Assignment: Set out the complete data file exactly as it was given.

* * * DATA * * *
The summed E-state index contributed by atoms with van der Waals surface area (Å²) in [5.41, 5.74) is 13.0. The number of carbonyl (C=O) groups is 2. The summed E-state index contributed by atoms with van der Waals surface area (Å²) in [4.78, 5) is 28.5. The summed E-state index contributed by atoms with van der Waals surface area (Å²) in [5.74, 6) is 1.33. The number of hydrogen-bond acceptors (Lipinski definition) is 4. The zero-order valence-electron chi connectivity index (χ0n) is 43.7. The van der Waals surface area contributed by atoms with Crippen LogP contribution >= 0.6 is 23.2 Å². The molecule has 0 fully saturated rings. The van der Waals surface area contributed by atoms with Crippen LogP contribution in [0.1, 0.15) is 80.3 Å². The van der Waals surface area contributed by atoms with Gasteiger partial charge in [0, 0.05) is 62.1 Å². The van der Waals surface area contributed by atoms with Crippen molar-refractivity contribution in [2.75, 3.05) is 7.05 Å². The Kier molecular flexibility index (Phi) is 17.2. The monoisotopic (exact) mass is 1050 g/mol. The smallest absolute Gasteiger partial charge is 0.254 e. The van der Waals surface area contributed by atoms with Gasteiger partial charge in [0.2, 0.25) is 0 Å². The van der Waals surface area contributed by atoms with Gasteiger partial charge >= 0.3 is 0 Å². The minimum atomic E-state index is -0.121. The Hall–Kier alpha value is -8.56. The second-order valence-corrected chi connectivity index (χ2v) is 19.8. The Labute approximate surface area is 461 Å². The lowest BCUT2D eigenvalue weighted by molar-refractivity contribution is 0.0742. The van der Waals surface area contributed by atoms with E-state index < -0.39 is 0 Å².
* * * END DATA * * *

The summed E-state index contributed by atoms with van der Waals surface area (Å²) in [5.41, 5.74) is 13.0. The number of carbonyl (C=O) groups is 2. The summed E-state index contributed by atoms with van der Waals surface area (Å²) in [4.78, 5) is 28.5. The summed E-state index contributed by atoms with van der Waals surface area (Å²) in [5.74, 6) is 1.33. The number of hydrogen-bond acceptors (Lipinski definition) is 4. The zero-order valence-electron chi connectivity index (χ0n) is 43.7. The van der Waals surface area contributed by atoms with Crippen LogP contribution >= 0.6 is 23.2 Å². The molecule has 0 fully saturated rings. The van der Waals surface area contributed by atoms with Crippen LogP contribution in [0.1, 0.15) is 80.3 Å². The van der Waals surface area contributed by atoms with Gasteiger partial charge in [0, 0.05) is 62.1 Å². The van der Waals surface area contributed by atoms with Crippen molar-refractivity contribution in [2.75, 3.05) is 7.05 Å². The Kier molecular flexibility index (Phi) is 17.2. The monoisotopic (exact) mass is 1050 g/mol. The smallest absolute Gasteiger partial charge is 0.254 e. The van der Waals surface area contributed by atoms with Gasteiger partial charge in [0.2, 0.25) is 0 Å². The van der Waals surface area contributed by atoms with Gasteiger partial charge >= 0.3 is 0 Å². The minimum atomic E-state index is -0.121. The Hall–Kier alpha value is -8.56. The second-order valence-corrected chi connectivity index (χ2v) is 19.8. The Labute approximate surface area is 461 Å². The lowest BCUT2D eigenvalue weighted by molar-refractivity contribution is 0.0742. The van der Waals surface area contributed by atoms with E-state index < -0.39 is 0 Å².